It's also important to know that copyright protects an expression, not an idea. "If you have a particular idea of a home, the idea isn't protected. It only becomes protected once you build it or put it down on paper. This protects against copying. Someone can't copy your expression. If someone comes up with it independently, they're okay," he explains.
The term of copyright exists for the life of the owner plus 70 years. Bonham points out that, by the time a copyright expires, the industry should be moving on to better designs and buildings. "For all intents and purposes, copyright in architecture is permanent," he reports.
Having or obtaining copyright gives you certain exclusive rights, according to Bonham:
- Right of copy; you can make additional copies.
- To create derivative works (i.e., a take-off, using the style for a different work).
- Right to distribute copies or the right to vend. Sales of homes are considered to be copies of the architectural works. If you are selling houses and don't have rights to the design, you're violating the copyright owner's exclusive right to vend.
- Rights performed for public display.
- Any violation of an exclusive right is infringement.
Often, one of the most disputed issues in copyright infringement is who owns the copyright. The owner is the person who actually creates the work.
"Just because a builder pays for an architect or designer to create a plan does not give the builder ownership. The copyright owner is the one who fixed the work," Bonham explains.
"If it's your employee, on your payroll, then your company owns the copyright. If you have a work-for-hire agreement, it has to be in writing, signed by both parties before work commences, and then you own the work," he stresses.
Bonham notes that if an architect leaves a firm, then the firm owns the copyright to his designs. "What can he do? Nothing. He doesn't own the rights; the company does. Making copies and derivatives is also infringement. He can go and make his own photographs if his works are visible from a public place, and he can take the photos to show the work he can do, but he can't actually create it for a client," he points out.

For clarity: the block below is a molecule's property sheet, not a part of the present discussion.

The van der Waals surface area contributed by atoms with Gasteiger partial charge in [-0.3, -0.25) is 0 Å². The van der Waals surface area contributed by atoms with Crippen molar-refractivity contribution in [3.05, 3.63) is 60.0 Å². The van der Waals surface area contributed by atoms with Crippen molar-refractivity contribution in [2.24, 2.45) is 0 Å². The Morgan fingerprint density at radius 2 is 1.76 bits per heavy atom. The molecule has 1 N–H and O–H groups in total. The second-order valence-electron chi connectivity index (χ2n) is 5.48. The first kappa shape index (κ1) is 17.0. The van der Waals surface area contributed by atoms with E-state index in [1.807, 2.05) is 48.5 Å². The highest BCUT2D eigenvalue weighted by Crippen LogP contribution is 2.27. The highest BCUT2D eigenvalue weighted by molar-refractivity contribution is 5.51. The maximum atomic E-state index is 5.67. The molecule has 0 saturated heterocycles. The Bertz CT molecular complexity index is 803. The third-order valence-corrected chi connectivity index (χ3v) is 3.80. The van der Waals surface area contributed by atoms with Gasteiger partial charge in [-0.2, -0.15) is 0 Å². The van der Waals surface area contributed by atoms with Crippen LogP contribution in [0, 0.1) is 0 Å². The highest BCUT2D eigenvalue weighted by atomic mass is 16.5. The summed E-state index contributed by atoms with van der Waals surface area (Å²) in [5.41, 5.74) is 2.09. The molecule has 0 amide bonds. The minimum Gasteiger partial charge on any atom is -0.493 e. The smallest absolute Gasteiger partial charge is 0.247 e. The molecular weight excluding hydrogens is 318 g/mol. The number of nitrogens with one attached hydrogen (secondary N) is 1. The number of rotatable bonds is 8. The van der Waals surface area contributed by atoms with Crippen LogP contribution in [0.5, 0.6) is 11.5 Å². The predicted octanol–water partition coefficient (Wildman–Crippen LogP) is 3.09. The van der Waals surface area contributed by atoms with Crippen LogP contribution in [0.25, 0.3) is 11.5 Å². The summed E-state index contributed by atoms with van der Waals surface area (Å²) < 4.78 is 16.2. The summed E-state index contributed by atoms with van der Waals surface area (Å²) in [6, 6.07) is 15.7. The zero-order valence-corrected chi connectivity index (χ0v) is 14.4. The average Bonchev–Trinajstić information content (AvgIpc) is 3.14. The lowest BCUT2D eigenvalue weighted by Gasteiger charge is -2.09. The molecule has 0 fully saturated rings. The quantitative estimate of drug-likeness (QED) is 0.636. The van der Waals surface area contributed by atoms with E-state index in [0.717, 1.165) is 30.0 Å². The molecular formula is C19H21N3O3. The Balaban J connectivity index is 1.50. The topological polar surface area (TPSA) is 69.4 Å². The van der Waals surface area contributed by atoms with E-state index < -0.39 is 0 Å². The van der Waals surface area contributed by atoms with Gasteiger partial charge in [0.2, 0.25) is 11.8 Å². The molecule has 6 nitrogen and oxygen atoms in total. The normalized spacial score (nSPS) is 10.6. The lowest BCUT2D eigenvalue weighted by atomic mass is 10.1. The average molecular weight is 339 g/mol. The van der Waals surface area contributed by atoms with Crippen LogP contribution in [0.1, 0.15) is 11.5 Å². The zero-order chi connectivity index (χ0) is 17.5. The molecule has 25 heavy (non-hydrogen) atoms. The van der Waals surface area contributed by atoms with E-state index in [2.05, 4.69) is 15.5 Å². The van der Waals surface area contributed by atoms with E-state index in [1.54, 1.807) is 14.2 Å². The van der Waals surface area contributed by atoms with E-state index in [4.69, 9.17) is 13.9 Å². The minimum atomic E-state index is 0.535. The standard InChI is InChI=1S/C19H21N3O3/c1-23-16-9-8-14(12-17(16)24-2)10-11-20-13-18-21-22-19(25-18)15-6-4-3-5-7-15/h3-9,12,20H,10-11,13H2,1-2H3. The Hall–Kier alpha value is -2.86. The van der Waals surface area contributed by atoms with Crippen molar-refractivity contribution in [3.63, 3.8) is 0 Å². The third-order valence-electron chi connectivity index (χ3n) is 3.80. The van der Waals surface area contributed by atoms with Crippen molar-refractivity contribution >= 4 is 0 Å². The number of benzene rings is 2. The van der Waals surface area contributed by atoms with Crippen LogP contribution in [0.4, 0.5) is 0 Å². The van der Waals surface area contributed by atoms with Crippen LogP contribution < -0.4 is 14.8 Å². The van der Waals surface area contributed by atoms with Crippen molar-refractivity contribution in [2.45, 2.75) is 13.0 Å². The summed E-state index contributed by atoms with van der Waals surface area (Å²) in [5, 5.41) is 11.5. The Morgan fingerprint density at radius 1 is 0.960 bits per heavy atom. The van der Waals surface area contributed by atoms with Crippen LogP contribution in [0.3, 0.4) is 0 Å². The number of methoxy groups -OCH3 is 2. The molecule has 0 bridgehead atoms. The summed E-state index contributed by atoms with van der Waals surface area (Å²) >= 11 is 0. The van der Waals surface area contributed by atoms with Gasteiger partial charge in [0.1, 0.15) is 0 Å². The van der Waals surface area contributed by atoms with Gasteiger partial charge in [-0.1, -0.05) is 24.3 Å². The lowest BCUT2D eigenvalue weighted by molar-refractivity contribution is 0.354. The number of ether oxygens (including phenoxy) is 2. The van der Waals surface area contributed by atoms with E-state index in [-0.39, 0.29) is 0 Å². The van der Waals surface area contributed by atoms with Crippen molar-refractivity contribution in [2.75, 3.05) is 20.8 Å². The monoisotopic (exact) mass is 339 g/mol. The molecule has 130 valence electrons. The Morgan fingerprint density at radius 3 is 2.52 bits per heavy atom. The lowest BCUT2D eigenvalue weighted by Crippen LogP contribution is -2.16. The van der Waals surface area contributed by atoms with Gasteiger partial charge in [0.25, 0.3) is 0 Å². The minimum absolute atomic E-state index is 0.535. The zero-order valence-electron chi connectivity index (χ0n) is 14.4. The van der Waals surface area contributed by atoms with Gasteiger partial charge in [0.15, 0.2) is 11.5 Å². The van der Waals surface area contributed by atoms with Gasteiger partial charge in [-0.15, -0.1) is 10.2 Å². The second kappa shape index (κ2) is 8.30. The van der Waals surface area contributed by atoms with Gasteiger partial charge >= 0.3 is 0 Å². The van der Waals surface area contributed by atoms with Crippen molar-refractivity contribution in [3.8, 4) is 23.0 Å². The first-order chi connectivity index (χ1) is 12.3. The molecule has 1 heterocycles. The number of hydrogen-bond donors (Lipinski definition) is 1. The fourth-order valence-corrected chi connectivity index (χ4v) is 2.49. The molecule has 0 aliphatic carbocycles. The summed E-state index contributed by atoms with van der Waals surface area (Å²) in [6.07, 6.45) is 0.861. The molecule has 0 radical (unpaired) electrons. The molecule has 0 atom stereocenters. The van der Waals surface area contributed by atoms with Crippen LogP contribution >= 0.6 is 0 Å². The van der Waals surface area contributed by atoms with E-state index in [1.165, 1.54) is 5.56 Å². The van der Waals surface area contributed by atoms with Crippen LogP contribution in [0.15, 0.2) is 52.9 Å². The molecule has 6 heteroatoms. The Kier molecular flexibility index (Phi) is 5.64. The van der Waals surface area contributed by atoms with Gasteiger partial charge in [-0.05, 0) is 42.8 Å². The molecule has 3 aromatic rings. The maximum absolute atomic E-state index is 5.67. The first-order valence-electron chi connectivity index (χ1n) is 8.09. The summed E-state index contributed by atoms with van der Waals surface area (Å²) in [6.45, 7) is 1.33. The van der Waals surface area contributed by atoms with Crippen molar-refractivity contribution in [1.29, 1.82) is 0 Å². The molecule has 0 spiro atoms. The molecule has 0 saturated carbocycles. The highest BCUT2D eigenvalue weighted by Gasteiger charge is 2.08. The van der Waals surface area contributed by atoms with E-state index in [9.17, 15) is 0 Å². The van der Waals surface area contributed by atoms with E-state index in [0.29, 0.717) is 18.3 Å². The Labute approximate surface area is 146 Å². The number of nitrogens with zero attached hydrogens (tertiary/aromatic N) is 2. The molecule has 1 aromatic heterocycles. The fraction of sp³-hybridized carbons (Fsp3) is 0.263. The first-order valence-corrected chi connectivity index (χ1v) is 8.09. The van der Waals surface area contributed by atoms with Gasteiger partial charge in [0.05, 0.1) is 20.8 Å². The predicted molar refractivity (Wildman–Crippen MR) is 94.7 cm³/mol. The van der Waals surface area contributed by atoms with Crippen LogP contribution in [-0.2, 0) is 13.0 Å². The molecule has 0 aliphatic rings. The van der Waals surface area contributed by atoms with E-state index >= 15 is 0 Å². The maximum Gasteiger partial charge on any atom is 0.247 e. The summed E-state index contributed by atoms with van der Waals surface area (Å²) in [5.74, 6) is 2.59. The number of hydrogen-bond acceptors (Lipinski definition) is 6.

It's good business practice, Bonham advises, to be sure everything's in writing. "If you want to transfer the copyright, it has to be in writing, signed by the copyright holder. No implicit transfers such as 'I understood I was going to be the copyright holder' will work.
The courts have come down hard on this. It's just like transferring land; it has to be in writing," he explains.
Partial assignments are also something to consider. For example, an architect can give exclusive rights to a builder for a design in a specific geographic area, Bonham says.
He also advises that if you're in doubt as to whether or not you are committing infringement, use the book test. "If you bought a book at the bookstore, you can loan it to someone, etc., but you can't make copies of it. You own the book, but not the right to copy it. So, because you bought a set of plans, you don't have the exclusive rights to the plans. You may get a license for use for one time, but just because you buy plans, the copyright is not transferred at all," he says.
Bonham notes that courts do not accept that a homeowner went to a builder with a sketch or suggestion of ideas as enough of a case to have copyright ownership or co-ownership. "AIA contracts state very clearly that the architect is the sole owner. If that is in place, there's no dispute," he says.